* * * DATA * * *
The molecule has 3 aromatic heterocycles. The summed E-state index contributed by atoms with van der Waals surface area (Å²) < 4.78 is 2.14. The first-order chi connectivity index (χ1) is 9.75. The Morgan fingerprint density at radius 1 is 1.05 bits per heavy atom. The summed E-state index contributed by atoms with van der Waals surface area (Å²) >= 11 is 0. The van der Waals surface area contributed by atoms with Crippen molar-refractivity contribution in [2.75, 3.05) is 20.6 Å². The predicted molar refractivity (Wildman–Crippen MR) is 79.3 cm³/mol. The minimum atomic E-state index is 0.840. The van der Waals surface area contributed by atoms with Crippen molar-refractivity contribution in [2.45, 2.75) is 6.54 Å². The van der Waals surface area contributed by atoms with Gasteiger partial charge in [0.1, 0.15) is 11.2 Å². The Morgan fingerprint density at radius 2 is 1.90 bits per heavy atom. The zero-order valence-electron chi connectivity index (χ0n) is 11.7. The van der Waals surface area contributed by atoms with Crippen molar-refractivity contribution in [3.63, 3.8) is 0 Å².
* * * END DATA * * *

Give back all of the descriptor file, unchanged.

The molecule has 3 aromatic heterocycles. The summed E-state index contributed by atoms with van der Waals surface area (Å²) < 4.78 is 2.14. The first-order chi connectivity index (χ1) is 9.75. The Morgan fingerprint density at radius 1 is 1.05 bits per heavy atom. The summed E-state index contributed by atoms with van der Waals surface area (Å²) >= 11 is 0. The van der Waals surface area contributed by atoms with Crippen molar-refractivity contribution in [2.75, 3.05) is 20.6 Å². The predicted molar refractivity (Wildman–Crippen MR) is 79.3 cm³/mol. The minimum atomic E-state index is 0.840. The van der Waals surface area contributed by atoms with Crippen molar-refractivity contribution in [2.45, 2.75) is 6.54 Å². The van der Waals surface area contributed by atoms with Gasteiger partial charge in [0.1, 0.15) is 11.2 Å². The Morgan fingerprint density at radius 2 is 1.90 bits per heavy atom. The zero-order valence-electron chi connectivity index (χ0n) is 11.7. The van der Waals surface area contributed by atoms with Crippen molar-refractivity contribution in [3.63, 3.8) is 0 Å².